The common dog has quite a few relatives in the wild.
And some of the most resilient, cunning, and nimble are jackals and coyotes. Due to these properties, as well as the amazing ability to adapt, the habitat area of these animals is gradually increasing. And unlike coyotes that live on American soil, jackals can be found all over the globe.
What do coyotes and jackals eat in the wild?
One common trait these “relatives of the dog” have in common is their desire to stay close to human habitation. The reason is simple – the remains of human food are one of the main “meals” in their menu. Besides, both species are unpretentious in food, they gladly eat mice, fish, frogs, and lizards, like sweet fruits, and do not disdain insects and even the contents of garbage dumps.
Both have excellent eyesight – up to 200 meters, and it is equally effective at any time of the day. Although these animals are especially active at night. Coyote can jump 4 m in length and reach speed up to 40 km/h. For comparison, only a greyhound can reach such speed.
Coyotes prefer to hunt in packs, but even if a coyote has to go in search of food alone, he can take a badger “in the company”. The latter will dig a hole in which the rodent is hiding, and the coyote, being on the alert, will grab the escaped animal. The badger, on the other hand, may gorge on those that have failed to pop out.
Of all the wild species of canines, the coyote is again recognized as the “loudest”. His long and nasty voice resounds far around, terrifying impressionable citizens. But a jackal is less picky about food – if there is nothing “tasty”, he can easily eat grass. But from sweet vegetables and fruits, it will definitely choose the ripest ones and bite into them.
What do dingo dogs eat in the wild?
Dingo – Australians compare it to a wolf. And, it is true, outwardly these dogs resemble wild gray wolves, just as embittered and stern. Like their predatory canine relatives, wild dingoes are known for their sturdy and strong bodies, sharp muzzle, strong teeth, and strong paws. Like the wolf, the Australian’s ears and tail are pointed and look upward, as does the tail.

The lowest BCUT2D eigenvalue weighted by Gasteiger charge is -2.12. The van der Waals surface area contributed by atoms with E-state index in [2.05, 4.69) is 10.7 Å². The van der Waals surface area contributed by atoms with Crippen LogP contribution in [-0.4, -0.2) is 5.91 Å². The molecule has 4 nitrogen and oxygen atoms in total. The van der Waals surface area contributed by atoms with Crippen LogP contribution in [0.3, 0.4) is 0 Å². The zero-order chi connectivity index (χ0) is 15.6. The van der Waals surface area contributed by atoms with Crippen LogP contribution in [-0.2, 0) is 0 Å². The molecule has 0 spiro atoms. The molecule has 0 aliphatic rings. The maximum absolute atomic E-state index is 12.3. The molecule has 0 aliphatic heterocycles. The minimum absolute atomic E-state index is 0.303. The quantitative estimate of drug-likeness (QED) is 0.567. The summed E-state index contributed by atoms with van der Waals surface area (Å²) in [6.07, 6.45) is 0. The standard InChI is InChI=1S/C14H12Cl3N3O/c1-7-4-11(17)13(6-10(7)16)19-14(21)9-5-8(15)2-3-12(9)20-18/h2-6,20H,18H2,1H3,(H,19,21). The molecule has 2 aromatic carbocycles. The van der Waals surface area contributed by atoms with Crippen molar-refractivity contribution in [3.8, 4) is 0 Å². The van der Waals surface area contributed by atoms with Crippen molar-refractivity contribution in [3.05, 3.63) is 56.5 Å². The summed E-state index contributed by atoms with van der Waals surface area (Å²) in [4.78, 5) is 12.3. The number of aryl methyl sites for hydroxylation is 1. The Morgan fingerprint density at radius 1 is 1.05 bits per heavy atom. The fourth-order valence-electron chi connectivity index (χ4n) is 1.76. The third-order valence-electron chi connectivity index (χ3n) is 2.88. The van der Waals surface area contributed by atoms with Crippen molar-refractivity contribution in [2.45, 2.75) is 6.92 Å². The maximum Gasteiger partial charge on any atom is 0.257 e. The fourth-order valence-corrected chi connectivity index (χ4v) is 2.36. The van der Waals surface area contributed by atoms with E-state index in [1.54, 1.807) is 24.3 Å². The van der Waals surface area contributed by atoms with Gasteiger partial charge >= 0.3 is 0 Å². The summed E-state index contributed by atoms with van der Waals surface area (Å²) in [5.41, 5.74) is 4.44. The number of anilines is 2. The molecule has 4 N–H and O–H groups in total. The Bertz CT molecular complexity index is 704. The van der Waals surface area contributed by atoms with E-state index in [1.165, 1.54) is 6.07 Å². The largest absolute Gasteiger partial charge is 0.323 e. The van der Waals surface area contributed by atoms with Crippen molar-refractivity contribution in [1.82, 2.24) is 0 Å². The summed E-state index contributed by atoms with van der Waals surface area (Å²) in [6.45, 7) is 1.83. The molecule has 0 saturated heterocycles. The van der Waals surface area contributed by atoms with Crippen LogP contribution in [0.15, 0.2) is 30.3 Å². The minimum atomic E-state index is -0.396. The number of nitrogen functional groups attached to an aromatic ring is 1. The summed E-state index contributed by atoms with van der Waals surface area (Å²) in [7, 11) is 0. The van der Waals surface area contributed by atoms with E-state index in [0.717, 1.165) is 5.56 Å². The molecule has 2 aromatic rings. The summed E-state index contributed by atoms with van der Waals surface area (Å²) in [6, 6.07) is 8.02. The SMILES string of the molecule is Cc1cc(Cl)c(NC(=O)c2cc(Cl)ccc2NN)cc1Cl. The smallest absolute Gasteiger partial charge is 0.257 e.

An adult dingo weighs 25-30 kilograms and can reach a height of up to sixty centimeters. All Australians are very strong and sturdy. They have a beautiful color, a bright, red color. Rarely there are dingoes, which have gray or brown skin color, only their feet and the tip of the tail are white. They are characterized by a completely soft, fluffy, and soft coat.
Dingo is a dog very complex in nature and temperament. Dingo is a rebel, hard to train. Rarely, you can say, to whom it succeeds. Even if a domesticated dingo will comply with the owner’s commands, it is better not to keep this dog on a leash. Outwardly calm and playful, he can attack a person even if the owners are standing next to him. But in general, domesticated Australians are very loyal and caring and will obey only one master to the death, even go to the end of the world for him.
All dingoes are wild, like wolves, hunting their prey mainly at night. They live on the Australian contingent on the edge of the forest. They more like to live in places where the climate is humid or near eucalyptus thickets. They breed in arid semi-desert areas of Australia and build their burrows strictly near a body of water, but at the root of a tree or, if not successful, in a deep cave. Asiatic dingoes live mostly near humans, arranging their dwellings to feed on garbage.
Similarities with wolves in Australians are that they also enjoy nocturnal hunts. They eat small cloven-hoofed mammals, adore hares, and occasionally attack even adult kangaroos. They eat all kinds of carrion, insects, and toads are also present in their diet.
Dingoes are disliked by shepherds because these animals are used to attack even the daytime cattle. For quite a long time, farmers tolerated how these dogs – wolves attacked the herd and killed the animals, not even trying to eat them, just gnawing … and that’s all. So they decided to band together and shoot the dingoes. As a result, the wild dingoes began to rapidly disappear. Asian dogs were luckier because these dingoes eat everything: different kinds of fish, fruits, and cereals.
In Asian countries, breeders of this breed of dog are much easier, since dingo puppies are domesticated to hunting as early as six months. At one year old, Dingos are already real, strong, and intelligent predators that adore the results of their conquests; prey caught by their own efforts. Dingoes rarely hunt at night in groups, preferring instead to hunt their own prey. And if they do live in populations, only five or six at a time.